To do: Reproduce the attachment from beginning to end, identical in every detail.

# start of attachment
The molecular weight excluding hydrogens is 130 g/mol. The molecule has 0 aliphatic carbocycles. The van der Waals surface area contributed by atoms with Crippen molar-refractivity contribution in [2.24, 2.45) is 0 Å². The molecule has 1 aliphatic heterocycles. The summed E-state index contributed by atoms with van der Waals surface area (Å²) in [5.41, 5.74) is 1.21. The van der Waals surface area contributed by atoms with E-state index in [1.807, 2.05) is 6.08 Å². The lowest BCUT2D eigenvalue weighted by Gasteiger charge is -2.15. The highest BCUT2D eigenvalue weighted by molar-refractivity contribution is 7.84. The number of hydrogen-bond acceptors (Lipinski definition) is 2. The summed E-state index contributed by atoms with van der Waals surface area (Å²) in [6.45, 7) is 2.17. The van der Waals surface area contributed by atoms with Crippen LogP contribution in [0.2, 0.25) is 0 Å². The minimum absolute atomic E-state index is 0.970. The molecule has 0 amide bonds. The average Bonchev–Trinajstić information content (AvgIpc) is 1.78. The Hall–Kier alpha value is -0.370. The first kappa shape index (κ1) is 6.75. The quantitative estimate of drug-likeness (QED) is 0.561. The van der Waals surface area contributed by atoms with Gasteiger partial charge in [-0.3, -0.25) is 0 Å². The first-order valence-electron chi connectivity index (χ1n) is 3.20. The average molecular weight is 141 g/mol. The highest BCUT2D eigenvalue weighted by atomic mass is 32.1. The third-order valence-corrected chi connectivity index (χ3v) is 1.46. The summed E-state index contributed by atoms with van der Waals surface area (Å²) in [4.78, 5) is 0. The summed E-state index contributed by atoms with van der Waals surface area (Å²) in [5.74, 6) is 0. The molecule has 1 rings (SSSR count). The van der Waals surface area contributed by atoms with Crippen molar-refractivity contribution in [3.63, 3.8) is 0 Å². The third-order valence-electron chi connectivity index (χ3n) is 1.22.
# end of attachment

The molecular weight excluding hydrogens is 130 g/mol. The molecule has 0 aliphatic carbocycles. The van der Waals surface area contributed by atoms with Crippen molar-refractivity contribution in [2.24, 2.45) is 0 Å². The molecule has 1 aliphatic heterocycles. The summed E-state index contributed by atoms with van der Waals surface area (Å²) in [5.41, 5.74) is 1.21. The van der Waals surface area contributed by atoms with E-state index in [1.807, 2.05) is 6.08 Å². The lowest BCUT2D eigenvalue weighted by Gasteiger charge is -2.15. The highest BCUT2D eigenvalue weighted by molar-refractivity contribution is 7.84. The number of hydrogen-bond acceptors (Lipinski definition) is 2. The summed E-state index contributed by atoms with van der Waals surface area (Å²) in [6.45, 7) is 2.17. The van der Waals surface area contributed by atoms with Crippen LogP contribution in [0.2, 0.25) is 0 Å². The minimum absolute atomic E-state index is 0.970. The molecule has 0 amide bonds. The average Bonchev–Trinajstić information content (AvgIpc) is 1.78. The Hall–Kier alpha value is -0.370. The first kappa shape index (κ1) is 6.75. The quantitative estimate of drug-likeness (QED) is 0.561. The van der Waals surface area contributed by atoms with Gasteiger partial charge in [-0.3, -0.25) is 0 Å². The first-order valence-electron chi connectivity index (χ1n) is 3.20. The average molecular weight is 141 g/mol. The highest BCUT2D eigenvalue weighted by atomic mass is 32.1. The third-order valence-corrected chi connectivity index (χ3v) is 1.46. The summed E-state index contributed by atoms with van der Waals surface area (Å²) in [4.78, 5) is 0. The summed E-state index contributed by atoms with van der Waals surface area (Å²) in [5.74, 6) is 0. The molecule has 1 rings (SSSR count). The van der Waals surface area contributed by atoms with Crippen molar-refractivity contribution in [3.63, 3.8) is 0 Å². The third-order valence-electron chi connectivity index (χ3n) is 1.22.